Welcome to Booked!, a feature where we ask authors to share the books that inspired them with our readers. Today’s guest is Lauren Kate, author of the Fallen series.
Though I researched a lot of angelology (in the Bible, in the apocryphal texts like the Books of Enoch and the Dead Sea Scrolls, and in the critical works of Jeffrey Burton Russel and Harold Bloom), my fictional inspirations for the Fallen Novels were rather more terrestrial:
The Great Gatsby by F. Scott Fitzgerald
This was the first book I ever loved in a high school English class. I’ve read it several times since then and each time I return to it, something new strikes me as marvelous. In high school, I loved this book because of the way Daisy, from her entrance in the sitting room, has the reader completely wrapped around her finger. I empathize with Gatsby! In college, I admired the language and loved the beauty of its doom. Recently, I’ve loved it for Fitzgerald’s plot perfection – because just when you don’t see how it’s possible to wrap up a story like this, Fitzgerald fits all the pieces together like a puzzle. Surprising, inevitable, lovely.
The Sound and the Fury by William Faulkner
Another book I’ve gone back to several times. I think it took me three reads to make any sense of the story, and three more to really fall in love with its power and complexity. I’m inspired by the way Faulkner sees time, the layers of it interwoven, sometimes indistinguishable from one another. I’ve thought about time – past and past and more past lives – so frequently in the Fallen series. Time’s power over characters is very important to me, probably because of Faulkner. I was also inspired years ago when I saw a photograph of his writing desk at his Rowan Oak house in Oxford. The way the window with the view was so important to him became a standard for me, too. In December I got to go to Rowan Oak and see the typewriter where it all happened! (See it for yourself below.)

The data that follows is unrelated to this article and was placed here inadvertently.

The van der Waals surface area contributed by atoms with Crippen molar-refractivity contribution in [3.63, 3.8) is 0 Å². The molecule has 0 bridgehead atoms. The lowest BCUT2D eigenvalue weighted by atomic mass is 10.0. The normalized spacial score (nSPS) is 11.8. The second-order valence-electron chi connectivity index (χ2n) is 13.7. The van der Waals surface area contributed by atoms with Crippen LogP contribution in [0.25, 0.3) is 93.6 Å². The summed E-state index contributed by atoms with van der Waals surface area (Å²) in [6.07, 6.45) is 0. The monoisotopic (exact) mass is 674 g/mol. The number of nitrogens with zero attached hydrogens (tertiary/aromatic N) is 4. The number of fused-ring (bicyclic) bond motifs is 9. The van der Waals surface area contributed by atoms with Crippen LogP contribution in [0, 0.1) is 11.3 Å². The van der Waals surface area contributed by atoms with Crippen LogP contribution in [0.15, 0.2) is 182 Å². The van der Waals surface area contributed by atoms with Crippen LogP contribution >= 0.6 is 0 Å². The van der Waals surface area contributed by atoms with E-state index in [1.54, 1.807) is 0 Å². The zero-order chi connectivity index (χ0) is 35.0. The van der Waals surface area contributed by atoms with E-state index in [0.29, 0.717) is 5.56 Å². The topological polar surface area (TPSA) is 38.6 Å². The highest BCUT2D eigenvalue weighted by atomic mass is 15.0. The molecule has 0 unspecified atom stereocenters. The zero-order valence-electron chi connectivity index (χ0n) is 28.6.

One Hundred Years of Solitude by Gabriel Garcia Marquez
Recently, I’ve been thinking that the link between paranormal and magical realism is undervalued. My own love for the scope and imagination of paranormal is rooted in books like One Hundred Years of Solitude. I especially love the way Marquez moves so seamlessly between reality and the fantastical, making the impossible seem possible and the mundane seem linked to the otherworldly.
Lauren Kate grew up in Dallas, went to school in Atlanta, and started writing in New York. She is the author of Fallen, Torment, and the just-released Passion, and The Betrayal of Natalie Hargrove. Her books have been translated into over thirty languages. She lives in Laurel Canyon with her husband and hopes to work in a restaurant kitchen and learn how to surf. She is currently at work on the final book in the Fallen series, Rapture.